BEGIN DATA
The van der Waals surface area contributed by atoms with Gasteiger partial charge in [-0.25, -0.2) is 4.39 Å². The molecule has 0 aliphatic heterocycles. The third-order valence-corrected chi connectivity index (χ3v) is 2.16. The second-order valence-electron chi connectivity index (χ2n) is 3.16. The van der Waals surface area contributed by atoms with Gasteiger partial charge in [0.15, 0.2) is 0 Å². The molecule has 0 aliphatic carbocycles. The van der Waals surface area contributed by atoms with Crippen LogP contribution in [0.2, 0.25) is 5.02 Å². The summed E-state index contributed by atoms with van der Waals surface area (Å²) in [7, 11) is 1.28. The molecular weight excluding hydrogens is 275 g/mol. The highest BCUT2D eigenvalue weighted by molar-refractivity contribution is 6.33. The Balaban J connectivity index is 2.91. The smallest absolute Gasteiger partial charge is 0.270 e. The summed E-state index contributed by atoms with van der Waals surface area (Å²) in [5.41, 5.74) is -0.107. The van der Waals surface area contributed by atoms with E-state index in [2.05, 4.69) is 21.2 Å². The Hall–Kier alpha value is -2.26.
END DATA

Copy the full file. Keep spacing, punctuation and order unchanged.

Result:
The van der Waals surface area contributed by atoms with Gasteiger partial charge in [-0.25, -0.2) is 4.39 Å². The molecule has 0 aliphatic heterocycles. The third-order valence-corrected chi connectivity index (χ3v) is 2.16. The second-order valence-electron chi connectivity index (χ2n) is 3.16. The van der Waals surface area contributed by atoms with Gasteiger partial charge in [0.15, 0.2) is 0 Å². The molecule has 0 aliphatic carbocycles. The van der Waals surface area contributed by atoms with Crippen LogP contribution in [0.2, 0.25) is 5.02 Å². The summed E-state index contributed by atoms with van der Waals surface area (Å²) in [7, 11) is 1.28. The molecular weight excluding hydrogens is 275 g/mol. The highest BCUT2D eigenvalue weighted by molar-refractivity contribution is 6.33. The Balaban J connectivity index is 2.91. The smallest absolute Gasteiger partial charge is 0.270 e. The summed E-state index contributed by atoms with van der Waals surface area (Å²) in [5.41, 5.74) is -0.107. The van der Waals surface area contributed by atoms with E-state index in [2.05, 4.69) is 21.2 Å². The Hall–Kier alpha value is -2.26.